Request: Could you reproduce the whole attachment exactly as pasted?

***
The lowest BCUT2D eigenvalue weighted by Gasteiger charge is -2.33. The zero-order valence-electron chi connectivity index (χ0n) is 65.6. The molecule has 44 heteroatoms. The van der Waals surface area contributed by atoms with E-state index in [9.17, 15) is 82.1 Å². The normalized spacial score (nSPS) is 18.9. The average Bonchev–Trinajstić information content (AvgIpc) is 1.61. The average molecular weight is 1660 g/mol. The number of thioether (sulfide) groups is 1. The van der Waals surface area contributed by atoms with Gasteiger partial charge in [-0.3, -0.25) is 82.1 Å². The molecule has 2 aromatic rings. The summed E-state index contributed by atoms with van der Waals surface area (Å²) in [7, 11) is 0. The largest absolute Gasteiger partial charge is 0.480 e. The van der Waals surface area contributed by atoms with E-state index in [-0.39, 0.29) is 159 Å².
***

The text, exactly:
The lowest BCUT2D eigenvalue weighted by Gasteiger charge is -2.33. The zero-order valence-electron chi connectivity index (χ0n) is 65.6. The molecule has 44 heteroatoms. The van der Waals surface area contributed by atoms with E-state index in [9.17, 15) is 82.1 Å². The normalized spacial score (nSPS) is 18.9. The average Bonchev–Trinajstić information content (AvgIpc) is 1.61. The average molecular weight is 1660 g/mol. The number of thioether (sulfide) groups is 1. The van der Waals surface area contributed by atoms with Gasteiger partial charge in [-0.3, -0.25) is 82.1 Å². The molecule has 2 aromatic rings. The summed E-state index contributed by atoms with van der Waals surface area (Å²) in [7, 11) is 0. The largest absolute Gasteiger partial charge is 0.480 e. The van der Waals surface area contributed by atoms with E-state index in [-0.39, 0.29) is 159 Å².